Editor's Note: This insuranceQuotes article is one in a series exploring the future of self-driving automobiles and how they will reshape society and Americans' attitudes toward commuting, road-tripping and even that quick trip to the market.
Despite all the talk about driverless cars and videos on the web showing them in action, a total-driverless experience isn’t available to real-world auto consumers just yet.
So what’s a tech-hungry driver to do right now? Well, a few semiautonomous vehicles are in mass production that come close to providing that driverless experience.
These smart vehicles do much more than just get consumers’ feet wet in the fast-moving wave of autonomous technology. Cadillac’s Super Cruise, Volvo’s Pilot Assist II and Nissan’s ProPILOT Assist are among a growing list of auto-manufacturer systems that are taking owners to the edge of 100-percent-driverless convenience.
Cadillac is pushing technological limits on its CT6 “prestige sedan,” Volvo bests its original system with a more-sophisticated second-generation version across the lineup, and Nissan recently introduced its affordable system on Rogue CUV and Leaf all-electric models.
The main difference among these semiautonomous Level 2 systems and full-blown Level 5 driverless technology is that the driver must be alert in case evasive action is necessary.
Semiautonomous vehicles require clear road markings on either side of the car, and will follow the road with steering, control the distance from the car ahead, regulate speed and apply brakes.
Operation of Volvo and Nissan systems requires a hand on the steering wheel to indicate a driver is ready to take control, but Cadillac’s Super Cruise is an exception. The manufacturer bills its CT6 system as the “first true hands-free driving technology for the highway.”
Cadillac lists the benefits of hands-free steering as both a convenience feature and driver’s aid in safely conducting tasks such as talking on a cell phone, operating the navigation system or adjusting audio controls.
Automakers want to 'keep drivers engaged'
Even though its CT6 sedan can navigate highways without a driver’s hand on the steering wheel, Cadillac believes its “important to keep the driver engaged during the operation,” says Barry Walkup, chief engineer of Cadillac Super Cruise.
“That’s why we’ve added a driver-attention function, to insist on driver supervision.”
Cadillac’s approach to ensuring driver focus is via a small camera directed at the driver’s head. Utilizing infrared lights, the camera tracks head position to determine where the driver’s looking. If the driver looks away from the road too long, alert prompts are issued. If unresponsiveness is detected, the system can bring the car to a controlled stop and contact OnStar to summon first responders.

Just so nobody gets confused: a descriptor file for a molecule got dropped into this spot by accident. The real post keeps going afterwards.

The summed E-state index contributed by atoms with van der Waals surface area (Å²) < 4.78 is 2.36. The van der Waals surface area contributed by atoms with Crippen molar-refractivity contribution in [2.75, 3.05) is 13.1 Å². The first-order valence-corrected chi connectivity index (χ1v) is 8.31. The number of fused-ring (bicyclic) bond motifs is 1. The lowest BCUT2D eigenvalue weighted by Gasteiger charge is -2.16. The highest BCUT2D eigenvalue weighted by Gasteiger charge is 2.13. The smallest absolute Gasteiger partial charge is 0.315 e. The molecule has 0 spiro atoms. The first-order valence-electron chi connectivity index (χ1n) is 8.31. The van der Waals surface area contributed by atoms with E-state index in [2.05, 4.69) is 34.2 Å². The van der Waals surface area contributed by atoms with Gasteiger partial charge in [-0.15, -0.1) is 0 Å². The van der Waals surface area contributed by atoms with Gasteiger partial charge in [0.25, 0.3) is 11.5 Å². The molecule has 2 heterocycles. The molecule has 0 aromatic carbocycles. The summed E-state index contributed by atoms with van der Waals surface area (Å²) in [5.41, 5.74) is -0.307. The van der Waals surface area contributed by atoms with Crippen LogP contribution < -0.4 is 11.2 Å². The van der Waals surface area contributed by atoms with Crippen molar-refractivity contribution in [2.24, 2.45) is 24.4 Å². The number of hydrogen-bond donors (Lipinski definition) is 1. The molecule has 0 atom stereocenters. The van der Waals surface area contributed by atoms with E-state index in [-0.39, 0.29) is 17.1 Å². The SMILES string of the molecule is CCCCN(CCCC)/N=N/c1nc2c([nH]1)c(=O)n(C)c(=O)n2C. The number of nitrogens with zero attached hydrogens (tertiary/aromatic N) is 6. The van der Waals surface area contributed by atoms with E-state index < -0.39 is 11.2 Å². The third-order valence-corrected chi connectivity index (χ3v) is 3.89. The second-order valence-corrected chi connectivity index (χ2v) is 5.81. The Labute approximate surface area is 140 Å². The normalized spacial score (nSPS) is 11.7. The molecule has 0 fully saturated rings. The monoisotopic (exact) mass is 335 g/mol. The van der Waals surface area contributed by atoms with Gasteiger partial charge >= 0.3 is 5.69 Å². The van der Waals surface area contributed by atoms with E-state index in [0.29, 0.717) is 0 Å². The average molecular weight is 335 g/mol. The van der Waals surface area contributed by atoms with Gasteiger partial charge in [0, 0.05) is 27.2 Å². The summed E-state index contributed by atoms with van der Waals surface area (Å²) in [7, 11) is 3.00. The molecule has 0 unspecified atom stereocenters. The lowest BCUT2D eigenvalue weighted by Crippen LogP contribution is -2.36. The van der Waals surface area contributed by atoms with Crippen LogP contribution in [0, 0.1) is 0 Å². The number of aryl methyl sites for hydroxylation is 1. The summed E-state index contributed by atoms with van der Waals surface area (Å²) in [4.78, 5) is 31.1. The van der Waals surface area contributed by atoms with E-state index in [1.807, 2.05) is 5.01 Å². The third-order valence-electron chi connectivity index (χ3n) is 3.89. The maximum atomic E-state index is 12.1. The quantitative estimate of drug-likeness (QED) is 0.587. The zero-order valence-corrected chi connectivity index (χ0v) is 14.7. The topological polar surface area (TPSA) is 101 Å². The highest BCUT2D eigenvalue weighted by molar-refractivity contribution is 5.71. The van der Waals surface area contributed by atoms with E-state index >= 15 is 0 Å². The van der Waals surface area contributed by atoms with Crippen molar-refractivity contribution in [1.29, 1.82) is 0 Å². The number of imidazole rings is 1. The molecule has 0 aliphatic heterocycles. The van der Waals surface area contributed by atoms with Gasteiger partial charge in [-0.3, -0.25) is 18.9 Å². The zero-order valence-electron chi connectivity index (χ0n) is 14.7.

While a hand on the steering wheel is a must for Volvo’s Pilot Assist II operation, the automaker boasts its system also provides near-self-driving capability.
According to the owner of an S90 with Pilot Assist II, “he drove completely across the state of Ohio and never did anything to tell the car what to do. The car drove itself across Ohio,” says Russell Datz, Volvo Car U.S.A. national media relations manager.
Volvo and Nissan provide similar explanations about the benefits of the pilot-assist systems.
"The car frees your mind up to do other things,” says Datz. William Mattiace, manager, Nissan Communications. “It really relieves stress, relieves fatigue and makes the driving experience a lot better.”
There’s a learning curve in adjusting to the ProPILOT system, Mattiace says.
"Once they know what the system does and understand it, they love it and they leave it on – especially if you live in places like LA. It’s sort of driving is believing,” he says. “It does really well in heavy traffic and on long open drives.”
Driver sharing system is like 'riding a horse'
Volvo’s Pilot Assist II also is intended for the more-mundane parts of driving such as stop-and-go traffic or long stretches of open highway, Datz says.
“Interstate driving is really where it shines. It’s not the kind of system that you push a button and it navigates the twisties for you. That’s for you to enjoy.”
Pilot Assist II is viewed by Volvo as a safety system, in which the driver shares control with the vehicle.
“You could compare it with riding a horse,” says Erik Coelingh, Volvo senior technical leader, active safety. “You are in control of the horse. You can decide where to go, but the horse will not jump off the cliff and it will not collide into anything.”
While the execution of semiautonomous systems varies with manufacturers, Volvo and Nissan setups basically involve a camera behind the windscreen to read lane markers.
Radar sensors are strategically positioned around the vehicle to detect possible sources for collision. This includes front sensors to judge the distance of vehicles ahead to help maintain proper following distance. A hand on the steering wheel is detected by a sensor that measures opposite steering torque.
Cadillac’s Super Cruise stands apart as the first system to use precision lidar map data to provide detailed information about the road ahead.
Datz describes Volvo’s smart cars as being “essentially self-aware.” Understanding the advanced stage of development of the new semiautonomous vehicles awakes the senses with the realization that the availability of 100-percent-self-driving vehicles is nearing reality.